Vince Gilligan on the end of ‘Breaking Bad’

The Film Society Of Lincoln Center And AMC Celebration Of "Breaking Bad" Final Episodes - Red Carpet
Vince Gilligan teared up when writing the end of ‘Breaking Bad.’
Credit: Getty

Vince Gilligan, the creator of the groundbreaking hit “Breaking Bad”  is having trouble remembering to talk about things in the past tense.

“I say this in present tense but it’s all past tense now, which makes me sad anew,” he says with a laugh while talking about crafting the finale to his groundbreaking, award-winning series, “Breaking Bad.”

As Gilligan is adjusting to a life not spent chronicling the transformation of Walter White (Bryan Cranston) from a mild-mannered, cancer-ridden high school chemistry teacher to a ruthless meth kingpin, here’s a glimpse of what’s been on his mind.

He knew when to say when:
“I had some very, very polite discussions. I never had any arguments, but I had Bryan Cranston say, ‘Are you sure you want to end it?’ I had Sony and AMC say, ‘Are you sure you want to end it?’ And it all came from a place of enthusiasm for the show and a desire for it to continue, and I have those same feelings of enthusiasm and desire,” Gilligan admits. “I wanted the show to go on forever for reasons of creative satisfaction and personal satisfaction. But it wasn’t that hard of a decision to end it. I wanted it to end on a high note and not go past its expiration date, if you will.”

He doesn’t know what you’ve been writing about him and the show online:
“I have this phobia about Googling myself. I’ve never done it, and I don’t intend to start,” he admits. “I think my fear is I’m too interested, and if I started to look up fan reactions on the Internet, it would be a sort of rabbit hole that I would disappear down and never return. I stay away from it because I know my weaknesses, and I know that I would succumb to them. If you’re a really mentally, spiritually, emotionally healthy human being, you could do it. I know for a fact that I’m not, so I know it wouldn’t be wise for me to it.”

He understands why some people feel this second half of Season 5 is really Season 6:
“I think people should be allowed to call it anything they want,” he says. “I can definitely see the argument that it feels like six seasons. We call them officially 5A and 5B, but I think in terms of 62 episodes, 62 discreet pieces of story, and I think in the future when — knock on wood — people who haven’t even been born yet are watching this show, I hope, they won’t think in terms of what season a certain episode took place.”

He did not, in fact, tag along with Bryan Cranston and Aaron Paul to get commemorative “Breaking Bad” tattoos:
“I did not get a tattoo. I am not a tattoo guy,” Gilligan says. “Bryan got the tattoo, and Aaron Paul got a tattoo. I think that’s wonderful, but I’m not a tattoo person. I’m not scared of needles or anything or how much it hurts. It just felt like… I don’t know. I have the Heisenberg hat. There’s more than one. I have the so-called hero hat, but there were actually probably four or five. I have the most-used one, I suppose.”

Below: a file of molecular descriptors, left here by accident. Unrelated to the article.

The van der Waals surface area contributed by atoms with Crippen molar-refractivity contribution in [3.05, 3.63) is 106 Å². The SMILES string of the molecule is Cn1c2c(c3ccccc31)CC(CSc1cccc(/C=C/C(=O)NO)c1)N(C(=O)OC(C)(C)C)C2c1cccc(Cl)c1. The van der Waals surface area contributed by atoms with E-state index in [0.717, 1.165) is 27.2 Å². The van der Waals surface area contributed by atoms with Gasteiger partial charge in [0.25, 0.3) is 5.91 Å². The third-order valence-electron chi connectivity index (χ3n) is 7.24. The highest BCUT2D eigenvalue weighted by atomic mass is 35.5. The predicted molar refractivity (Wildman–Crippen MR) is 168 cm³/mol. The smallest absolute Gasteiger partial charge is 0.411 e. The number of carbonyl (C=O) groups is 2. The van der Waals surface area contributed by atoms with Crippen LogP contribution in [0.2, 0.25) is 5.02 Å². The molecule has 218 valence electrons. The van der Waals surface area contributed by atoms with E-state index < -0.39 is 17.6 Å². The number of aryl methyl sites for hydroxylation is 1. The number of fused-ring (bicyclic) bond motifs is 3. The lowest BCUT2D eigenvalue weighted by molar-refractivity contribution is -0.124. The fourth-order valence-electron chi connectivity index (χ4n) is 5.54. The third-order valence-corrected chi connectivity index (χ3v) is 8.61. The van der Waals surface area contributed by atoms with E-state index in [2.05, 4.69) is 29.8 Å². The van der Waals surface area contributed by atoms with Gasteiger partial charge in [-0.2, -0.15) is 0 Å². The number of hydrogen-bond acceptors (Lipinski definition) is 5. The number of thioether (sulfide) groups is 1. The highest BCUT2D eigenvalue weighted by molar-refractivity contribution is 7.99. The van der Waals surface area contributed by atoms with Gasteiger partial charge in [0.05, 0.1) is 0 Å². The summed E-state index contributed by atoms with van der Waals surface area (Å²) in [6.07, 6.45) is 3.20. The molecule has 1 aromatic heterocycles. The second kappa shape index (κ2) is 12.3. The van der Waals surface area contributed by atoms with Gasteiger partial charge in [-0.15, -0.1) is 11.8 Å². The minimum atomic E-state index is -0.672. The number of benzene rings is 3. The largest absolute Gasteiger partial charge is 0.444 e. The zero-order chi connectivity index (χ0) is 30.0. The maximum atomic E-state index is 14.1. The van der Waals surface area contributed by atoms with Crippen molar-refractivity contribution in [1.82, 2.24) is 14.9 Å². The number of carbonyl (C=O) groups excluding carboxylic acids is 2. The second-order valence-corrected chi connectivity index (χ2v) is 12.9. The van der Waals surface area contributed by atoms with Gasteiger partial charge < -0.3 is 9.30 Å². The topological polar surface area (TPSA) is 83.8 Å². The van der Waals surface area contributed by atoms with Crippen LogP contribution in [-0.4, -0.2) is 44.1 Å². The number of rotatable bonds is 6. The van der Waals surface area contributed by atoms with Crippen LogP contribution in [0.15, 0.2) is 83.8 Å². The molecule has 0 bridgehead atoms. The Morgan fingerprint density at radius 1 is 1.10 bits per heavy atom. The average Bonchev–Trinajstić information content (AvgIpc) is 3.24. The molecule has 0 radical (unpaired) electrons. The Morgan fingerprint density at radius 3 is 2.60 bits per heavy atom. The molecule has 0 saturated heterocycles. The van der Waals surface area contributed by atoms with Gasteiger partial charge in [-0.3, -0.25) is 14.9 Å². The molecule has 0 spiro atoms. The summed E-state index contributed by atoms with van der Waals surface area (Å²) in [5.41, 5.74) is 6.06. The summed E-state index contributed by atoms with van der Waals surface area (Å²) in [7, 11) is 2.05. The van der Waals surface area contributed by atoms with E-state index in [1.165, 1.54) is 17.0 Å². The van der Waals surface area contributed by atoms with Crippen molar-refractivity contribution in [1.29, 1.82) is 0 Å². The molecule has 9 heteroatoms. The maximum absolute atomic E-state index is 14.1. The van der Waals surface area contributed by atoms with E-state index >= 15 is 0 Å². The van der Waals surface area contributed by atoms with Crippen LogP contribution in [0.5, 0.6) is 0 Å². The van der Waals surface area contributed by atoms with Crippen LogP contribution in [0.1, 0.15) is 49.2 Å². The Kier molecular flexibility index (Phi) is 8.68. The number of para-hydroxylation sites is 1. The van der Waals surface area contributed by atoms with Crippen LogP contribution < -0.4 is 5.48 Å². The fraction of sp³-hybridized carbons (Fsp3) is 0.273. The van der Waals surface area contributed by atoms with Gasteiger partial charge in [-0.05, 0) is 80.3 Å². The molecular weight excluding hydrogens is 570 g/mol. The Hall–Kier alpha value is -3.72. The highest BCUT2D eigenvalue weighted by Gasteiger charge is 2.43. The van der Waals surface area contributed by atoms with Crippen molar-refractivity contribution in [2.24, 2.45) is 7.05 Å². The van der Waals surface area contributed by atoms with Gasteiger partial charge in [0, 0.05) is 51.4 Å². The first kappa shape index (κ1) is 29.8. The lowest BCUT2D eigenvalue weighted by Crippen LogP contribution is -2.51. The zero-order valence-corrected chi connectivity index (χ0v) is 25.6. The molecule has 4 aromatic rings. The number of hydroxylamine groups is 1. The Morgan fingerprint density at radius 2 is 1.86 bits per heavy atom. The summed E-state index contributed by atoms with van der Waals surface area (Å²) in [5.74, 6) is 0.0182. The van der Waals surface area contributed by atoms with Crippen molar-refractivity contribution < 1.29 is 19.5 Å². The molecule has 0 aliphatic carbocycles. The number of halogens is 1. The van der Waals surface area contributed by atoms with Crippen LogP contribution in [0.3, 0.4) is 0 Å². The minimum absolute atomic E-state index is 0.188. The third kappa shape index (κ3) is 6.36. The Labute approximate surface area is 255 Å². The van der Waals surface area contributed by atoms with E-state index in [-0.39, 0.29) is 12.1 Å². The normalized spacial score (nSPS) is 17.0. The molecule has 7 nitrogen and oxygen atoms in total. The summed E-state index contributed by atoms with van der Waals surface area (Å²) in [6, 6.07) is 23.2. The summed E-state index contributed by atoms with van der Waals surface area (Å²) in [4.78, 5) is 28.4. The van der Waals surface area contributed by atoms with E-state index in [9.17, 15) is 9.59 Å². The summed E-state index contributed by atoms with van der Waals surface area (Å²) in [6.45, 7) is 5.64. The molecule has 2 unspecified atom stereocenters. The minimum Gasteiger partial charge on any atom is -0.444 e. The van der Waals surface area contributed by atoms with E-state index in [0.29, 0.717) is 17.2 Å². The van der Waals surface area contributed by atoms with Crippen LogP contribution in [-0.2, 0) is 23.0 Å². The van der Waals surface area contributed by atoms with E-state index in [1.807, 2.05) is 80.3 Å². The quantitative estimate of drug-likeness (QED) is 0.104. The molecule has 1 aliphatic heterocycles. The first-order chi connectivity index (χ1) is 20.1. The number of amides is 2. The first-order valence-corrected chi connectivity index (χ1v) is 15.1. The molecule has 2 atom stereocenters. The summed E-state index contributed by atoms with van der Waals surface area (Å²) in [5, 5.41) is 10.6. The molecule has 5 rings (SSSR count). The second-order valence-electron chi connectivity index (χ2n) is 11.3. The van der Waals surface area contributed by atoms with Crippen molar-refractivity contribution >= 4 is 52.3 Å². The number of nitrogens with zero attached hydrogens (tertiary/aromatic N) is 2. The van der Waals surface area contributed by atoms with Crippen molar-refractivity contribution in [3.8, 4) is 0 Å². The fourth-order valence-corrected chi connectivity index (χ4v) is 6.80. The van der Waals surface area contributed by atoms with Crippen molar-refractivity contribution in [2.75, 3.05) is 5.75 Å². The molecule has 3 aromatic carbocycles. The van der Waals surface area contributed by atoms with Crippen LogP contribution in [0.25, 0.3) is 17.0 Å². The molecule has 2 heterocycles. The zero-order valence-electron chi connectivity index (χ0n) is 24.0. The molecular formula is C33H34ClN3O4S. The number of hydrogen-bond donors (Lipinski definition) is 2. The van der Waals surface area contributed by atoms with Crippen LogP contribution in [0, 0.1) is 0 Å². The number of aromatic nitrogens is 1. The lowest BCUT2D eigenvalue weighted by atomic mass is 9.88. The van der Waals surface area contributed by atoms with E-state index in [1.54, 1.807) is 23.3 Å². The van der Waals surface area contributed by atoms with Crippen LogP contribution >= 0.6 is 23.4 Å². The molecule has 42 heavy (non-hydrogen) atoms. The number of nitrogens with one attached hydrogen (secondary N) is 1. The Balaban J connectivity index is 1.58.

He scrapped the original ending long ago:
“I’m very impressed with J.K. Rowling for knowing where ‘Harry Potter’ was going to end. That is impressive,” he says. “I had ideas, in early going when I was writing the pilot all by myself, of where it would all end, and I discarded them pretty quickly once I hired my six writers. This last year, in fact, where we knew we had these final 16 episodes, we went through many, many possibilities. In fact, we went through every possibility we could think of because we didn’t want to leave any stone unturned. We wanted to think of every possible outcome. That’s why it took way longer than I thought it would take.”

Writing the finale brought tears to his eyes:
“I cried because it was over. I was in my condo in Albuquerque, writing the very last page of the last episode — I was writing the very last paragraph, in fact — and I started to tear up,” he remembers. “It was because I knew that is it. I was never going to get to write that character again. I mean, not on ‘Breaking Bad.’ It was a hard-fought battle, and it was a result of thousands and thousands of hours of work and emotion, and I teared up because as hard as it was those six years, I knew in that moment I was going to be very sad it was over. And I was and I am sad. But I feel right that it ended when it did, creatively.”

There won’t be a movie:
“I’d be very surprised. Every show is different, and I think it’s wonderful when there’s a movie version of a TV show,” he says. “But I always felt for this one show, for ‘Breaking Bad,’ that it would be a bit of an injustice to the show itself, to what we were trying to build all these years, for it to end in a fashion that didn’t feel complete and satisfying on the small screen. We’re leaving it all on the field with these final eight episodes.”

It doesn’t have to end poorly for everyone:
“I have to be careful the way I answer these questions, because I don’t want to ruin anything for anybody but I can tell you that the writers and I, we’re not out to punish any character,” he offers. “There’s the old saying that it’s very easy to extract emotion from an audience by being mean to a child or beating a puppy with a stick or something. We were not trying to go for those kind of feelings. We looked at these episodes as our last chance to end the story in as satisfying a manner as possible. The best answer I can give is that I’m very satisfied by the ending. That is not to say it’s a happy ending, nor a sad ending — nor to give any promise of how one will feel emotionally when it’s over. But it is to say that I hope it feels proper. Fitting. It feels fitting to me.”



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